New and Emerging Selling Model

Meredith Ressi, President, Manhattan Research; previously Chief Operating Officer, Integrated Wellness Solutions; member, POZEN Digital Advisory Board

One of the biggest challenges we at Manhattan Research see our Big Pharma clients facing is how to evolve their commercialization models to adapt to how healthcare is delivered today.  The traditional pharma commercialization model was developed in a different era.  Over the last decade, there was a 25 percent decline in new drug launches in the United States.  Additionally, many compounds in development are more-targeted therapies that are applicable to a smaller group of patients.  With the pharma industry moving away from blockbuster drugs, the approach of marketing products through mass-market media such as television ads or large-scale sales forces will be less feasible in the years ahead.

The current model for promoting prescription drugs to physicians was developed in a time when sales force representatives were one of the only methods available to reach physicians, in addition to direct mailings and conferences.  For today's physician, personal selling is, in many ways, at odds with the busy workday of physicians and their evolving information and service needs.  In our research with physicians, one resounding sentiment across specialties is how incredibly busy they are and how they need help being more time efficient in their practices so they have more time to devote to patient care.  The army of reps in the waiting room – each with their “three points and a close”—is just not what these busy physicians need today.  The pharma industry must to evolve its selling approach to best align with the changing behaviors of physicians.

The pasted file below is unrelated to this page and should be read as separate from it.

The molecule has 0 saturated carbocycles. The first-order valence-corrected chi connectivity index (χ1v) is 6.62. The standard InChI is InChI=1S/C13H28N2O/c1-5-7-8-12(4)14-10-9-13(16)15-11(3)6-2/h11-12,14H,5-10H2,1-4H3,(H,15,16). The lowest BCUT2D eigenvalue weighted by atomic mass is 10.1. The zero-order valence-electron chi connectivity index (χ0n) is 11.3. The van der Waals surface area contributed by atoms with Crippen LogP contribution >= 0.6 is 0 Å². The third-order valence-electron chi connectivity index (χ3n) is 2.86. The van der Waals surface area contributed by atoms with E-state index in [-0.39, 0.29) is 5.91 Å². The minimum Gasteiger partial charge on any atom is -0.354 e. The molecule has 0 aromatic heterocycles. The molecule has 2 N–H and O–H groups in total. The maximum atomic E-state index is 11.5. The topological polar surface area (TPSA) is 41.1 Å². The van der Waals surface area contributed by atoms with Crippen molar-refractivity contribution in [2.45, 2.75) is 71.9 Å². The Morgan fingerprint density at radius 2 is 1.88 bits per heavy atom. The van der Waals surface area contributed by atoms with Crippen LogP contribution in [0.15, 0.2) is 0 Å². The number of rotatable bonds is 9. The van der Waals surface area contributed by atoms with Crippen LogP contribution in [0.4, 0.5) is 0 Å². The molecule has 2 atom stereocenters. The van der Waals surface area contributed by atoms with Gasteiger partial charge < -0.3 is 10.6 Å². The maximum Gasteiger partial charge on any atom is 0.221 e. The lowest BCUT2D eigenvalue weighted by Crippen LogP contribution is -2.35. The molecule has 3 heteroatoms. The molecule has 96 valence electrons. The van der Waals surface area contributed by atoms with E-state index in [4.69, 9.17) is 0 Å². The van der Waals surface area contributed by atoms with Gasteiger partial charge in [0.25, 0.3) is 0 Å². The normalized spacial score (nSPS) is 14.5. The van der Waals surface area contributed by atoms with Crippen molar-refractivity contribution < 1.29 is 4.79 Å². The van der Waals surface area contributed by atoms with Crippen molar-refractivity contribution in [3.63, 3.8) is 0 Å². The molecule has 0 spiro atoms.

Luckily, digital channels have created more opportunities for companies to reach physicians more conveniently and on the physicians' terms, as well as for engaging them and meeting the new needs of today's busy doctors.  Although sales force representatives' visits and time spent with physicians are declining, physician's professional digital access time surged by an average of three hours per week between 2010 and 2011.  Eighty-one percent of physicians own a smartphone, and 30 percent own a tablet device.  These devices are being used throughout the day to access information on-the-go and, as a result, are changing physicians' expectations for interacting with content.  Physicians, as tech-savvy consumers themselves, are able to, for example, tweet JetBlue to change a flight, yet the service infrastructure of most pharmaceutical companies is not designed to be sufficiently responsive to physicians' expectations and needs.

For most companies, it is a real struggle to rethink marketing and sales strategy from within the confines of their organizational structures and the degree to which these tactics are entrenched as the way things have always been done.  POZEN is in an enviable position of being able to ask, “What is the ideal business model for taking a product to market in today's landscape?” – a question most large pharmaceutical companies are not able to swiftly address.

Back to the first page